Match 246 DB Rec# - 7,698 Dataset-WOFACT Title :Uganda Text : Uganda Geography Location: Eastern Africa, west of Kenya Map references: Africa Area: total area: 236,040 sq km land area: 199,710 sq km comparative area: slightly smaller than Oregon Land boundaries: total 2,698 km, Kenya 933 km, Rwanda 169 km, Sudan 435 km, Tanzania 396 km, Zaire 765 km Coastline: 0 km (landlocked) Maritime claims: none; landlocked International disputes: none Climate: tropical; generally rainy with two dry seasons (December to February, June to August); semiarid in northeast Terrain: mostly plateau with rim of mountains Natural resources: copper, cobalt, limestone, salt Land use: arable land: 23% permanent crops: 9% meadows and pastures: 25% forest and woodland: 30% other: 13% Irrigated land: 90 sq km (1989 est.) Environment: current issues: draining of wetlands for agricultural use; deforestation; overgrazing; soil erosion; poaching is widespread natural hazards: NA international agreements: party to - Biodiversity, Climate Change, Endangered Species, Law of the Sea, Marine Life Conservation, Nuclear Test Ban, Ozone Layer Protection, Wetlands; signed, but not ratified - Environmental Modification Note: landlocked People Population: 19,573,262 (July 1995 est.) Age structure: 0-14 years: 49% (female 4,792,164; male 4,834,757) 15-64 years: 49% (female 4,802,650; male 4,704,159) 65 years and over: 2% (female 215,648; male 223,884) (July 1995 est.) Population growth rate: 2.25% (1995 est.) Birth rate: 48.03 births/1,000 population (1995 est.) Death rate: 24.35 deaths/1,000 population (1995 est.) Net migration rate: NA migrant(s)/1,000 population (1995 est.) note: Uganda is host to refugees from a number of neighboring countries, including Zaire, Sudan, and Rwanda; probably in excess of 100,000 southern Sudanese fled to Uganda during the past year; many of the 8,000 Rwandans who took refuge in Uganda have returned home Infant mortality rate: 112.2 deaths/1,000 live births (1995 est.) Life expectancy at birth: total population: 36.58 years male: 36.26 years female: 36.91 years (1995 est.) Total fertility rate: 6.7 children born/woman (1995 est.) Nationality: noun: Ugandan(s) adjective: Ugandan Ethnic divisions: Baganda 17%, Karamojong 12%, Basogo 8%, Iteso 8%, Langi 6%, Rwanda 6%, Bagisu 5%, Acholi 4%, Lugbara 4%, Bunyoro 3%, Batobo 3%, European, Asian, Arab 1%, other 23% Religions: Roman Catholic 33%, Protestant 33%, Muslim 16%, indigenous beliefs 18% Languages: English (official), Luganda, Swahili, Bantu languages, Nilotic languages Literacy: age 15 and over can read and write (1991) total population: 56% male: 68% female: 45% Labor force: 4.5 million (est.) by occupation: agriculture over 80% Government Names: conventional long form: Republic of Uganda conventional short form: Uganda Digraph: UG Type: republic Capital: Kampala Administrative divisions: 39 districts; Apac, Arua, Bundibugyo, Bushenyi, Gulu, Hoima, Iganga, Jinja, Kabale, Kabarole, Kalangala, Kampala, Kamuli, Kapchorwa, Kasese, Kibale, Kiboga, Kisoro, Kitgum, Kotido, Kumi, Lira, Luwero, Masaka, Masindi, Mbale, Mbarara, Moroto, Moyo, Mpigi, Mubende, Mukono, Nebbi, Ntungamo, Pallisa, Rakai, Rukungiri, Sototi, Tororo Independence: 9 October 1962 (from UK) National holiday: Independence Day, 9 October (1962) Constitution: 8 September 1967, in process of constitutional revision Legal system: government plans to restore system based on English common law and customary law and reinstitute a normal judicial system; accepts compulsory ICJ jurisdiction, with reservations Suffrage: 18 years of age; universal Executive branch: chief of state: President Lt. Gen. Yoweri Kaguta MUSEVENI (since 29 January 1986); Vice President Dr. Specioza Wandira KAZIBWE (since 18 November 1994) head of government: Prime Minister Kintu MUSOKE (since 18 November 1994) cabinet: Cabinet; appointed by the president Legislative branch: unicameral National Resistance Council: elections last held 28 March 1993 (next to be held end of 1995); results - 284 non-partisan delegates elected to an interim Constituent Assembly with the principal task of writing a final draft of a new constitution for Uganda on the basis of which a regular Constituent Assembly will be elected note: first free and fair election in 30 years is to be held by end of 1995 Judicial branch: Court of Appeal, High Court Political parties and leaders: only party - National Resistance Movement (NRM), Yoweri MUSEVENI note: Ugandan People's Congress (UPC), Milton OBOTE; Democratic Party (DP), Paul SSEMOGEERE; and Conservative Party (CP), Joshua S. MAYANJA-NKANGI continue to exist but are all proscribed from conducting public political activities Other political or pressure groups: Lord's Resistance Army (LRA); Ruwenzori Movement Government Member of: ACP, AfDB, C, CCC, EADB, ECA, FAO, G-77, GATT, IAEA, IBRD, ICAO, ICFTU, ICRM, IDA, IDB, IFAD, IFC, IFRCS, IGADD, ILO, IMF, INTELSAT, INTERPOL, IOC, IOM, ISO (correspondent), ITU, NAM, OAU, OIC, PCA, UN, UNCTAD, UNESCO, UNHCR, UNIDO, UNITAR, UPU, WFTU, WHO, WIPO, WMO, WTO Diplomatic representation in US: chief of mission: Ambassador Stephen Kapimpina KATENTA-APULI chancery: 5911 16th Street NW, Washington, DC 20011 telephone:  (202) 726-7100 through 7102, 0416 FAX:  (202) 726-1727 US diplomatic representation: chief of mission: Ambassador E. Michael SOUTHWICK embassy: Parliament Avenue, Kampala mailing address: P. O. Box 7007, Kampala telephone:  (41) 259792, 259793, 259795 FAX:  (41) 259794 Flag: six equal horizontal bands of black (top), yellow, red, black, yellow, and red; a white disk is superimposed at the center and depicts a red-crested crane (the national symbol) facing the staff side Economy Overview: Uganda has substantial natural resources, including fertile soils, regular rainfall, and sizable mineral deposits of copper and cobalt. Agriculture is the most important sector of the economy, employing over 80% of the work force. Coffee is the major export crop and accounts for the bulk of export revenues. Since 1986 the government - with the support of foreign countries and international agencies - has acted to rehabilitate and stabilize the economy by undertaking currency reform, raising producer prices on export crops, increasing prices of petroleum products, and improving civil service wages. The policy changes are especially aimed at dampening inflation and boosting production and export earnings. In 1990-94, the economy turned in a solid performance based on continued investment in the rehabilitation of infrastructure, improved incentives for production and exports, and gradually improving domestic security. The economy again prospered in 1994 with rapid growth, low inflation, growing foreign investment, a trimmed bureaucracy, and the continued return of exiled Indian-Ugandan entrepreneurs. National product: GDP - purchasing power parity - $16.2 billion (1994 est.) National product real growth rate: 6% (1994 est.) National product per capita: $850 (1994 est.) Inflation rate (consumer prices): 5% (1994 est.) Unemployment rate: NA% Budget: revenues: $365 million expenditures: $545 million, including capital expenditures of $165 million (1989 est.) Exports: $237 million (f.o.b., 1993 est.) commodities: coffee 97%, cotton, tea partners: US 25%, UK 18%, France 11%, Spain 10% Imports: $696 million (c.i.f., 1993 est.) commodities: petroleum products, machinery, cotton piece goods, metals, transportation equipment, food partners: Kenya 25%, UK 14%, Italy 13% External debt: $2.9 billion (1993 est.) Industrial production: growth rate 1.5% (1992); accounts for 5% of GDP Electricity: capacity: 160,000 kW production: 780 million kWh consumption per capita: 32 kWh (1993) Industries: sugar, brewing, tobacco, cotton textiles, cement Economy Agriculture: mainly subsistence; accounts for 57% of GDP and over 80% of labor force; cash crops - coffee, tea, cotton, tobacco; food crops - cassava, potatoes, corn, millet, pulses; livestock products - beef, goat meat, milk, poultry; self-sufficient in food Economic aid: recipient: US commitments, including Ex-Im (1970-89), $145 million; Western (non-US) countries, ODA and OOF bilateral commitments (1970-89), $1.4 billion; OPEC bilateral aid (1979-89), $60 million; Communist countries (1970-89), $169 million Currency: 1 Ugandan shilling (USh) = 100 cents Exchange rates: Ugandan shillings (USh) per US$1 - 1,195 (December 1994), 1,195.0 (1993), 1.133.8 (1992), 734.0 (1991), 428.85 (1990), 223.1 (1989) Fiscal year: 1 July - 30 June Transportation Railroads: total: 1,300 km single track narrow gauge: 1,300 km 1.000-m-gauge Highways: total: 26,200 km paved: 1,970 km unpaved: gravel, crushed stone 5,849 km; earth, tracks 18,381 km Inland waterways: Lake Victoria, Lake Albert, Lake Kyoga, Lake George, Lake Edward; Victoria Nile, Albert Nile; principal inland water ports are at Jinja and Port Bell, both on Lake Victoria Ports: Entebbe, Jinja, Port Bell Merchant marine: total: 3 roll-on/roll-off cargo ships (1,000 GRT or over) totaling 5,091 GRT/NA DWT Airports: 29 with paved runways over 3,047 m: 3 with paved runways 1,524 to 2,437 m: 1 with paved runways under 914 m: 9 with unpaved runways 2,438 to 3,047 m: 1 with unpaved runways 1,524 to 2,438 m: 6 with unpaved runways 914 to 1,523 m: 9 Communications Telephone system: NA telephones; fair system local: NA intercity: microwave and radio communications stations international: 1 INTELSAT (Atlantic Ocean) earth station Radio: broadcast stations: AM 10, FM 0, shortwave 0 radios: NA Television: broadcast stations: 9 televisions: NA Defense Forces Branches: Army, Navy, Air Wing Manpower availability: males age 15-49 4,231,019; males fit for military service 2,298,654 (1995 est.) Defense expenditures: exchange rate conversion - $55 million, 1.7% of budget (FY93/94)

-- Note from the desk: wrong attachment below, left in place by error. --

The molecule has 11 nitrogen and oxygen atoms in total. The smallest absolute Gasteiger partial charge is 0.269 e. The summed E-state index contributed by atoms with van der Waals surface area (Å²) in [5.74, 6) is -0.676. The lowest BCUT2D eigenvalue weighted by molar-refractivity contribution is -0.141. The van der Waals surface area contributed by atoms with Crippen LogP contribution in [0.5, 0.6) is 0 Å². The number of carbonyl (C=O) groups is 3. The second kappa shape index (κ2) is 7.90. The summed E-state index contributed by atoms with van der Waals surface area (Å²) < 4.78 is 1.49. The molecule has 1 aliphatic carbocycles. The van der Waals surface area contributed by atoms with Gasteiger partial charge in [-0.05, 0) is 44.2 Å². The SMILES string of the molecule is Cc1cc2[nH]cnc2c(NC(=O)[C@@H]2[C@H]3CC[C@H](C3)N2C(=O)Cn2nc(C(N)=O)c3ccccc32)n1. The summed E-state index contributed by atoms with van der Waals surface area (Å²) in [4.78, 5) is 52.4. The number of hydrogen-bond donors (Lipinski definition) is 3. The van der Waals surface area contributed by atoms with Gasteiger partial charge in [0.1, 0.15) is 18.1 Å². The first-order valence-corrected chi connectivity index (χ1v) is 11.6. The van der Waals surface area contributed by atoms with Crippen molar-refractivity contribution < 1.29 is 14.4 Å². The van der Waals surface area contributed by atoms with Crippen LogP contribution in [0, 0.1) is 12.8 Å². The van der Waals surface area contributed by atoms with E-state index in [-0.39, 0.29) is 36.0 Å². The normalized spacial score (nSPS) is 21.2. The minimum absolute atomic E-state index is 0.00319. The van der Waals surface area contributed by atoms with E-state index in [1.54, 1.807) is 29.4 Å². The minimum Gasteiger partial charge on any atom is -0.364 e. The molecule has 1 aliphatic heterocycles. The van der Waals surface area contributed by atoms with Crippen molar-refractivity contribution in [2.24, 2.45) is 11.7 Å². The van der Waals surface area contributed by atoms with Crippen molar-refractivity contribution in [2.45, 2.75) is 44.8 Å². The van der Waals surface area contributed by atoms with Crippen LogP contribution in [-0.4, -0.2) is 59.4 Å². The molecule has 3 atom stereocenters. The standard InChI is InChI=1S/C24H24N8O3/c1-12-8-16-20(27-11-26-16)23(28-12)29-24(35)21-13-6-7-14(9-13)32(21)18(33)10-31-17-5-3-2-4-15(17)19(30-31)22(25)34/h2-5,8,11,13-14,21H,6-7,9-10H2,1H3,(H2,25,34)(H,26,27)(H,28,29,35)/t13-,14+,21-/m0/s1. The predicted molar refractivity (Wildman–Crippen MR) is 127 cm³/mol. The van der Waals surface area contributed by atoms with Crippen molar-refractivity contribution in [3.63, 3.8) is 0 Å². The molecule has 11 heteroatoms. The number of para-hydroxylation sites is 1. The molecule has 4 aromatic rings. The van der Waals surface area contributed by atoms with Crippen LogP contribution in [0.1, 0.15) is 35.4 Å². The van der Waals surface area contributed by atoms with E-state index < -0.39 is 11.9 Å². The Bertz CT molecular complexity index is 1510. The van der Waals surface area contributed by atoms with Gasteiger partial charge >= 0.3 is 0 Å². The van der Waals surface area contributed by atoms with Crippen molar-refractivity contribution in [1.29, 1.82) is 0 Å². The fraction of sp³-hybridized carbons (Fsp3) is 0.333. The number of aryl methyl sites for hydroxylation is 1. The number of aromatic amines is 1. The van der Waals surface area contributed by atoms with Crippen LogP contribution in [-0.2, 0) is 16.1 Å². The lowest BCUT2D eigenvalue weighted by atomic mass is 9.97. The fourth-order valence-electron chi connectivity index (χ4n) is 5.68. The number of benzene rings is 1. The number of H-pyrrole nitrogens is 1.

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SuDoc No: PREX 3.15:995